That cold, merry, restful time of year is quickly approaching. Christmas. It’s a time when many of us ease down with our work, spend more time with the family and have fun with our loved ones. I’m wishing everyone, especially those reading this post a Merry Christmas. For runners who still love to train and keep fit no matter what the season, here are some words of advice.

 

Have A Merry Christmas! (And A Restful One)

#1 – Take The Time To Rest

Many of us know that rest is when the recovery occurs. And it’s during the recovery that the body adapts and gets stronger allowing you to run and train at faster paces yet so many runners struggle to take sufficient time to rest (I’m one of those).

Try making use of the festive season and put family first. Spend more time with the family. Cook together, watch movies, go sledging, build a snowman, play board games. Go for winter strolls. Explore big cities. Have fun while resting and bring joy to other people!

#2 – Ease Down On Your Training

If taking time to rest completely is too difficult consider easing down on your training. Swap out high-intensity training sessions for lower intensity training sessions. Just spend less time training in general and perhaps do general ‘runs’. This will help you to maintain aerobic fitness, burn calories and make you feel like you’re still training without putting in too much effort.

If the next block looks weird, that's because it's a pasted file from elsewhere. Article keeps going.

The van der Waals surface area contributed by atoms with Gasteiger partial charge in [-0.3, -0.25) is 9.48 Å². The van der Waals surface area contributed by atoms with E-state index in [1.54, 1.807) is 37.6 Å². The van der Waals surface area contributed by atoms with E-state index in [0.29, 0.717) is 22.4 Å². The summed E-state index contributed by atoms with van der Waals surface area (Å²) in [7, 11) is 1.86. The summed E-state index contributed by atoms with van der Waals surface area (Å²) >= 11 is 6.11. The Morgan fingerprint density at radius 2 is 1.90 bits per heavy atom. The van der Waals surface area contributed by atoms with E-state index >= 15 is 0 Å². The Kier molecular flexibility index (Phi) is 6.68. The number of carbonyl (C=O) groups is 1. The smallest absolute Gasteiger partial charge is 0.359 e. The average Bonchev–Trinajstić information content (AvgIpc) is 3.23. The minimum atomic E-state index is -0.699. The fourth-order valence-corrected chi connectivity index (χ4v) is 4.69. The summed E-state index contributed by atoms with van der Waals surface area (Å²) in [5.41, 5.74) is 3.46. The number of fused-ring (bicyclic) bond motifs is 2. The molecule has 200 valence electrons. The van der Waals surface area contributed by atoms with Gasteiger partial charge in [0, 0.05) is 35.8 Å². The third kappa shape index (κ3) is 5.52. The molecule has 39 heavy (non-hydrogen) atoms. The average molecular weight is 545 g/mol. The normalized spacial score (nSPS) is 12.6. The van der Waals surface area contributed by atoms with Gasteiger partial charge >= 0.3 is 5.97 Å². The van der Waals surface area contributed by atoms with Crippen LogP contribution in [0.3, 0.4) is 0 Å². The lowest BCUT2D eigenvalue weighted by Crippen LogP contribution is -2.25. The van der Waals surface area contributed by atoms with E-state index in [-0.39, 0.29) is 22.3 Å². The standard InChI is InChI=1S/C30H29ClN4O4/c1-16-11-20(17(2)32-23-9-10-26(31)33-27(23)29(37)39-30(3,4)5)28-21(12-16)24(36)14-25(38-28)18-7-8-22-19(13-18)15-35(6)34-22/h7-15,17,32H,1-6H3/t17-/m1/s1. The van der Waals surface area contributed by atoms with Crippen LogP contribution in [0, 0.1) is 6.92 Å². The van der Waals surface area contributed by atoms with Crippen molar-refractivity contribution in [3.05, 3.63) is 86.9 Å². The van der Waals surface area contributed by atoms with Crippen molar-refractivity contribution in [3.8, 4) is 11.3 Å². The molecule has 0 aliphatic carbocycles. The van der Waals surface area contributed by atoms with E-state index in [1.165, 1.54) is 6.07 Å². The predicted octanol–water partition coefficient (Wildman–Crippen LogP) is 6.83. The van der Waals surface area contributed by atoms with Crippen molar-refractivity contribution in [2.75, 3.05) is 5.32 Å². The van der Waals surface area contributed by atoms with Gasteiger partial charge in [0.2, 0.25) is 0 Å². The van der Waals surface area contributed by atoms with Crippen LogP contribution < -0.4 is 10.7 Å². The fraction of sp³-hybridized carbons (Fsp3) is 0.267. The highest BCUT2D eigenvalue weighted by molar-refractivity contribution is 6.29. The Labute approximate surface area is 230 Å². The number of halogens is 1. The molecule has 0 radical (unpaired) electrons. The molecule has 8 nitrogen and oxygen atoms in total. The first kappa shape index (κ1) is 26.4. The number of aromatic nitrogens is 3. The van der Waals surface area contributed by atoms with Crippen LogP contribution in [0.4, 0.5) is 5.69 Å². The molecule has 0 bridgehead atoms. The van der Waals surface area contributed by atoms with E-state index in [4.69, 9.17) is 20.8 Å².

#3 – Enjoy Your Food

During Christmas, we tend to be by surrounded lots of sugar-rich foods such as candy bars, chocolate and sweets. Then we have lots of the more typical Christmas foods such as mince pies, turkey with lots of stuffing, plenty of roast potatoes and more. Chances are you’re going to eat more than you usually would.

Since this probably doesn’t happen too often, I’m going to say just try and focus on enjoying your food. If you put on a few pounds during the Christmas season, it’ll come off again soon after if you resume your normal eating habits.

#4 – Try Intermittent Fasting (if wary of eating too much)

It’s no secret that runners have a big appetite. If you reduce your volume of training you may find yourself eating less food, but still wanting more and this is why I suggest trying intermittent fasting where you skip one meal of the day such as missing breakfast and then eating lunch and dinner. I know myself I’ll be doing this on Christmas eve and Christmas day when our family has two big Christmas dinners back to back. It certainly drives up my appetite for the meal and makes it more enjoyable!


Thanks for reading this short quick Christmas post! And once again I wish you a Merry (and restful) Christmas! ­čÖé┬á